You may have seen the headlines mentioning that several high-profile Technology/Media/Telecom (“TMT”) managers were down big in September. They were. Given that the Nasdaq was slightly positive in September, the strategy losses surprised many investors. But should they have?
In August, we wrote a piece on SaaS that explained much of the dispersion in TMT performance year-to-date and over the last 1.5 years. The same factors that led to outperformance year-to-date led to strong underperformance in September. There was a large reversal in what has been profitable – SaaS and growth/momentum – leading to a dramatic rotation out of those factors. PivotalPath’s proprietary SaaS Basket, for example, was down 9.2% in September after being up 46.5% year-to-date through August 2019.
Based on our risk factor model, with SaaS down 9.2%, we would have expected the TMT peer group to be down roughly 2.4%, with top quartile funds down 1.1% and bottom quartile funds down 4.3%.
In reality, PivotalPath’s TMT Hedge Fund Index was down 3.8%, which is even more than what the model would have predicted. The dispersion among TMT funds widened accordingly: top quartile funds finished the month up 0.4% while bottom quartile funds were down 9.2%, on average.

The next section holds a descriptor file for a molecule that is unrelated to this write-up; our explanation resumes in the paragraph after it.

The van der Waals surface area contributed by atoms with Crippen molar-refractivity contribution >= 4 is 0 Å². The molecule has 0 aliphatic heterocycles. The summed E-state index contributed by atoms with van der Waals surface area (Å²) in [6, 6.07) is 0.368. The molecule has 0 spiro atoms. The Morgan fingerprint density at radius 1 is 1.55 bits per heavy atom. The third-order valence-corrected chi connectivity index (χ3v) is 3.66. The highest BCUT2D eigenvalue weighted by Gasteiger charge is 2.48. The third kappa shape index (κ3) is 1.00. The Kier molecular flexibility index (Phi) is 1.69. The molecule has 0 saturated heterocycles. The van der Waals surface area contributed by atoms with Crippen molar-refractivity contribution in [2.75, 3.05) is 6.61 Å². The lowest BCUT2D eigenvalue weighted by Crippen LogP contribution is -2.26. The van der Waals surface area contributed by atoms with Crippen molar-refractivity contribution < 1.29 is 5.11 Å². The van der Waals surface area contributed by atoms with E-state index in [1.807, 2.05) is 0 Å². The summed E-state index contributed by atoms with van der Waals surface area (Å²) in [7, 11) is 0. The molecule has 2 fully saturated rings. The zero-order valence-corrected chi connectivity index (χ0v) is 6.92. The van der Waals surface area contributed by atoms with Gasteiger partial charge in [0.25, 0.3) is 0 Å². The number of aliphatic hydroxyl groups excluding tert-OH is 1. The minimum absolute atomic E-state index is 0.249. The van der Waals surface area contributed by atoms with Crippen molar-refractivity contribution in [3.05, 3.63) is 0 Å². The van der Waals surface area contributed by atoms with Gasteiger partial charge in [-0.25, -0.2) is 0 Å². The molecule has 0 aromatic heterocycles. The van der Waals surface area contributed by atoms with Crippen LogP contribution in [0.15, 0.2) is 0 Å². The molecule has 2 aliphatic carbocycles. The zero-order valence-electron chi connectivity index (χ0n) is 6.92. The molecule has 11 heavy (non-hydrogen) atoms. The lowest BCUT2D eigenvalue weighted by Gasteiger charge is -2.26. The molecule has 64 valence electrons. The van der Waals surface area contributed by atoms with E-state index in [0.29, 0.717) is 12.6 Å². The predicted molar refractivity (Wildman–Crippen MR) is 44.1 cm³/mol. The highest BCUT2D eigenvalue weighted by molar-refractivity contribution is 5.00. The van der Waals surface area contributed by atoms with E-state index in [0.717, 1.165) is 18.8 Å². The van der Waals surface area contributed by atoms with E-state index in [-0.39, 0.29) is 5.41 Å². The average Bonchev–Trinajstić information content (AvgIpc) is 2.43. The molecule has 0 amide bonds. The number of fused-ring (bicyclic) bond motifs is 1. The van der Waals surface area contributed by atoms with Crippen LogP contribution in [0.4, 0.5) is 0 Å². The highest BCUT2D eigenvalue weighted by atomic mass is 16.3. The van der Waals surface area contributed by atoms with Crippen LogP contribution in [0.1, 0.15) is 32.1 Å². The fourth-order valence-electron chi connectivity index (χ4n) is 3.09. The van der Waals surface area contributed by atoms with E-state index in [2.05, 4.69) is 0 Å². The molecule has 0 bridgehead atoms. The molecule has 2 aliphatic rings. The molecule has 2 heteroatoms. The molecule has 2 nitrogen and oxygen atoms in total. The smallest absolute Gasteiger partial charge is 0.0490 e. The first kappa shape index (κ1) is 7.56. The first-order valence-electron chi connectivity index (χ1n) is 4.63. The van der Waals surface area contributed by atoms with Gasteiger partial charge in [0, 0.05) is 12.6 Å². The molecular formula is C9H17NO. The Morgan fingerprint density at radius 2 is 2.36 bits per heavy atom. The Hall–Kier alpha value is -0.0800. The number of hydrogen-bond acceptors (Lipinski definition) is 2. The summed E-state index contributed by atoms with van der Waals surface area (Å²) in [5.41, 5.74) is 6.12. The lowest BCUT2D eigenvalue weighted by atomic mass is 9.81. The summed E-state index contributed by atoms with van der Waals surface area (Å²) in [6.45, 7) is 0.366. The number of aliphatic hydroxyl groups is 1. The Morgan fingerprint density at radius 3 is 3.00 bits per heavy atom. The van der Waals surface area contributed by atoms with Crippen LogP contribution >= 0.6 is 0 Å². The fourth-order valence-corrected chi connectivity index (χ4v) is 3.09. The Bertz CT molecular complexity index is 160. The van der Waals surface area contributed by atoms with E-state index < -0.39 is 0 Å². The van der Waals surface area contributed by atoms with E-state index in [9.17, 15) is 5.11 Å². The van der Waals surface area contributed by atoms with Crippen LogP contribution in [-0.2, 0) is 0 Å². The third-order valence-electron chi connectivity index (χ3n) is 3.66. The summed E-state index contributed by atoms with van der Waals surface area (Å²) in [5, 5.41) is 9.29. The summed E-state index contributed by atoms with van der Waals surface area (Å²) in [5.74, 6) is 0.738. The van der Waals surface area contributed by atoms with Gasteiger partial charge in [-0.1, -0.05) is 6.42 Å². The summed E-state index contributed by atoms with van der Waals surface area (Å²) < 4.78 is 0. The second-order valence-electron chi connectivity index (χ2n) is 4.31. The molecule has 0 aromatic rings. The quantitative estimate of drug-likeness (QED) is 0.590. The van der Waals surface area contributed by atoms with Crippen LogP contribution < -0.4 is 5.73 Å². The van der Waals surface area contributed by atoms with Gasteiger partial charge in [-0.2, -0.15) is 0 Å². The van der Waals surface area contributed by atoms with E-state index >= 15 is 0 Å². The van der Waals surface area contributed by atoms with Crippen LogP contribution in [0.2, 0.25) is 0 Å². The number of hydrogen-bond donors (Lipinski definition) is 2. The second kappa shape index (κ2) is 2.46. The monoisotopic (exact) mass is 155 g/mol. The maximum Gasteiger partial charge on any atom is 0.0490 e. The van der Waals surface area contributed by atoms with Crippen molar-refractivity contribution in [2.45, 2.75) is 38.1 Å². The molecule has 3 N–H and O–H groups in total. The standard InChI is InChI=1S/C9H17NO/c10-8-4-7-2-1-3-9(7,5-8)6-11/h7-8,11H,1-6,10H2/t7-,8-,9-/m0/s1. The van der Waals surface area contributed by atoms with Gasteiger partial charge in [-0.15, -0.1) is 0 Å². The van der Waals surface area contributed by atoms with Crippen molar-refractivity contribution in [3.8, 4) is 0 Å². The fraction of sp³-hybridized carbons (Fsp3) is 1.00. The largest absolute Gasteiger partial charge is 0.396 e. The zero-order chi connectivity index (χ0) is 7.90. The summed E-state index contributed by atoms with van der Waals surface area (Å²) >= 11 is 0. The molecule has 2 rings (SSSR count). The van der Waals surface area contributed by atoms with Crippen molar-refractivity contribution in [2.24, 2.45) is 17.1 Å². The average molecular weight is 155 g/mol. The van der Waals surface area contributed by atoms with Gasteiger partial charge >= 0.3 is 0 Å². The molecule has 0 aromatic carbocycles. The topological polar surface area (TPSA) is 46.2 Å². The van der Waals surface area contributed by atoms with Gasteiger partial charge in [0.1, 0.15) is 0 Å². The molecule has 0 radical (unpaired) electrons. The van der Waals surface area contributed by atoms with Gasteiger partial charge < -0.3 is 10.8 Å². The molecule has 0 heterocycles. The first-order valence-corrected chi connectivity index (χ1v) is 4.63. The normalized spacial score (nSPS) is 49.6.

Is this move out of the ordinary? No. This is just reversion to the mean. In fact, our model would have predicted them to be down based on their positioning over the last 18 months. The most popular software stocks were trading at all-time highs before September, so it is reasonable to expect the spike in volatility. While SaaS exposure accounted for much of the underperformance, exposure to growth/momentum is another explanatory factor, albeit to a lesser extent. This combination exacerbated losses.
Conversations with TMT managers have affirmed these findings. They blame the rotation on profit-taking, which led to multiple contraction during the month. Overall, they were not terribly surprised by the drawdown in software. On the contrary, they believe the reset was healthy and think the long-term fundamentals are still intact.
All of this should give investors confidence that September was nothing out of the norm.